Every customer who purchases the anti-wrinkle treatment will receive a $25 DonorsChoose.org gift code, found in the inside of each sleeve.
Willard/iStock/ThinkStock(NEW YORK) -- Allegations of "insider trading" in the increasingly lucrative fantasy sports world are drawing attention to whether the industry should be more closely regulated.
Last week, an employee of fantasy sports company DraftKings admitted to accidentally releasing NFL data before the start of the third week of N.F.L. football games. That same week, the employee won $350,000 at rival fantasy sports website FanDuel.
Social media users accused the employee of "insider trading" and both companies announced on Monday night that they were temporarily restricting employees from participating in fantasy sports for money.
Here's what you should know about the explosion of fantasy sports and the "insider trading" allegations:
1. Who are the major players?
DraftKings and FanDuel are the two major fantasy sports websites. Both offer daily and weekly games in which users pay an entry fee of 25 cents to $1,000. Users choose players in fantasy teams (actual N.F.L. athletes) and earn points based on how their players perform in real games. The prize money varies and can go as high as $2 million.
Another competitor, Yahoo, based in Sunnyvale, Calif., has been in the fantasy sports business for more than 16 years. Its first entry was fantasy football back in 1998. This summer the company launched its one-day and one-week fantasy contests for cash, called Yahoo Sports Daily Fantasy.
2. Why has a DraftKings employee been accused of "insider trading"?
DraftKings admitted an employee released data on its blog that showed which players were chosen in NFL lineups by users prior to the start of the third week of games (also referred to as ownership percentages). This data is typically released after all the lineups are finalized. The ownership percentages applied to DraftKing's Millionaire Maker game. A DraftKings employee won $350,000 on a FanDuel contest, prompting concerns that he may have benefited from insider information.
3. DraftKing denies "insider trading."
DraftKings is adamant that its employees do not engage in insider trading.
“There has been some confusion regarding a recent piece of data that was inadvertently posted on DraftKings' blog containing information about players and fantasy games," the company said in a statement. "Some reports are mischaracterizing the situation and implying that there was wrongdoing. We want to set the record straight."
The company said it shared information with competitor FanDuel as part of its investigation. DraftKings concluded: "The evidence clearly shows that the employee in question did not receive the data on player utilization until 1:40 p.m. ET on Sunday, Sept. 27. Lineups on FanDuel locked at 1:00 p.m. that day, at which point this employee (along with every other person playing in a FanDuel contest) could no longer edit his player selections. This clearly demonstrates that this employee could not possibly have used the information in question to make decisions about his FanDuel lineup. Again, there is no evidence that any information was used to create an unfair advantage, and any insinuations to the contrary are factually incorrect.”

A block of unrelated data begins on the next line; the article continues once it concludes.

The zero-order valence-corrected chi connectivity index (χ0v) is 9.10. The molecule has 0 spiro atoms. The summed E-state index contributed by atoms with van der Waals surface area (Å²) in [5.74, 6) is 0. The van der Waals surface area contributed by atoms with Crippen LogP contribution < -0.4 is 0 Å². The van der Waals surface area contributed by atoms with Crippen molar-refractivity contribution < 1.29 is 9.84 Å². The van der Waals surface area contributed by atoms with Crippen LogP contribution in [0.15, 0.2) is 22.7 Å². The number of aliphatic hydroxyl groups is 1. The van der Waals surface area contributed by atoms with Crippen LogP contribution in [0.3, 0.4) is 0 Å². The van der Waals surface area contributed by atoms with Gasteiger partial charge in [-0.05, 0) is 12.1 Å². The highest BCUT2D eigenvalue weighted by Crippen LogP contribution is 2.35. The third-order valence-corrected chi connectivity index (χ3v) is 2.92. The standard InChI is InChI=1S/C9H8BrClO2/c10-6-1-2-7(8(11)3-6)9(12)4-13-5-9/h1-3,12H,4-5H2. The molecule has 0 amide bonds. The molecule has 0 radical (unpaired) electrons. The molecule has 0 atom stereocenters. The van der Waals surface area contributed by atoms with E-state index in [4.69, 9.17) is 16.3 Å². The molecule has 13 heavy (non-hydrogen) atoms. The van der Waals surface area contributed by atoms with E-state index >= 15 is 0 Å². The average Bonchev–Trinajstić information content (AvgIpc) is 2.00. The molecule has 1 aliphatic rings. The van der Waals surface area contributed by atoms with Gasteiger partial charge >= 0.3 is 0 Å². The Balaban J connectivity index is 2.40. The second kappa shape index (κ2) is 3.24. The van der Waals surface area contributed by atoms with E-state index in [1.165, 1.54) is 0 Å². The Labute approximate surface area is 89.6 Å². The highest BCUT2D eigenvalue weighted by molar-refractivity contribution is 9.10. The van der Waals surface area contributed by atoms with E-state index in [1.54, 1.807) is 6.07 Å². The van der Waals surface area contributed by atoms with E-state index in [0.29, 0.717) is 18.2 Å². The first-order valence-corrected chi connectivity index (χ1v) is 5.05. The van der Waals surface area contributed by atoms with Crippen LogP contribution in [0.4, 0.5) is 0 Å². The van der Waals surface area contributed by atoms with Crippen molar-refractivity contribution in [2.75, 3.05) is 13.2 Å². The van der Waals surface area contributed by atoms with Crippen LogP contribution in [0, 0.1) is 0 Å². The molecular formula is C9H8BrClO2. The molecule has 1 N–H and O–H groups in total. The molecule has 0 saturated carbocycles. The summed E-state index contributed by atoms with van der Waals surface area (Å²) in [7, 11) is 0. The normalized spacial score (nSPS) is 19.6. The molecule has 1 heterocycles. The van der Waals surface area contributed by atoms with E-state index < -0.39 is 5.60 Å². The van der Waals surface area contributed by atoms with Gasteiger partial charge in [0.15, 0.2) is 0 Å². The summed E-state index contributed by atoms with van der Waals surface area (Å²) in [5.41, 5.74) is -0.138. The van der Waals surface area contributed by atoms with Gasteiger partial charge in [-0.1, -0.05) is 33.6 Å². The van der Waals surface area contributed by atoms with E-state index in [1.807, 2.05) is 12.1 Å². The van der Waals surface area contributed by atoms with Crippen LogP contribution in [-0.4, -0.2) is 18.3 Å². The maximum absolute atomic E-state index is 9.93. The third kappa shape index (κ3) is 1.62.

4. What do FanDuel and the industry say?
A joint statement from FanDuel, DraftKings and the Fantasy Sports Trade Association said that the companies are now banning employees from playing online fantasy sports for money.
"At this time, there is no evidence that any employee or company has violated" the FTSA charter that restricts "employee access to and use of competitive data for play on other sites," the joint statement read. "That said, the inadvertent release of non-public data by a fantasy operator employee has sparked a conversation among fantasy sports players about the extent to which industry employees should be able to participate in fantasy sports contests on competitor sites. We’ve heard from users that they would appreciate more clarity about the rules for this issue. In the interim, while the industry works to develop and release a more detailed policy, DraftKings and FanDuel have decided to prohibit employees from participating in online fantasy sports contests for money.”
5. What are the laws governing fantasy sports contests?
Some lawmakers want to regulate fantasy sports much like gambling.
Marc Edelman, a lawyer and associate professor at Zicklin School of Business at Baruch College, explains that for fantasy sports contests to be legal, contests must comply with federal law and state law in every state in which they operate. Often the distinction is whether the game is based on "chance" or "skill." For example, there are varying restrictions for fantasy sports in Arizona, Iowa, Louisiana, Montana and Washington.
"Under federal law, a fantasy sports contest is deemed per se legal if the contest involves predicting the performance of real world players in multiple games, maintains prize amounts that are fixed before the contest begins and is based upon the relative skill of the contest participants," Edelman said.
The definition of "skill" can be defined by state law.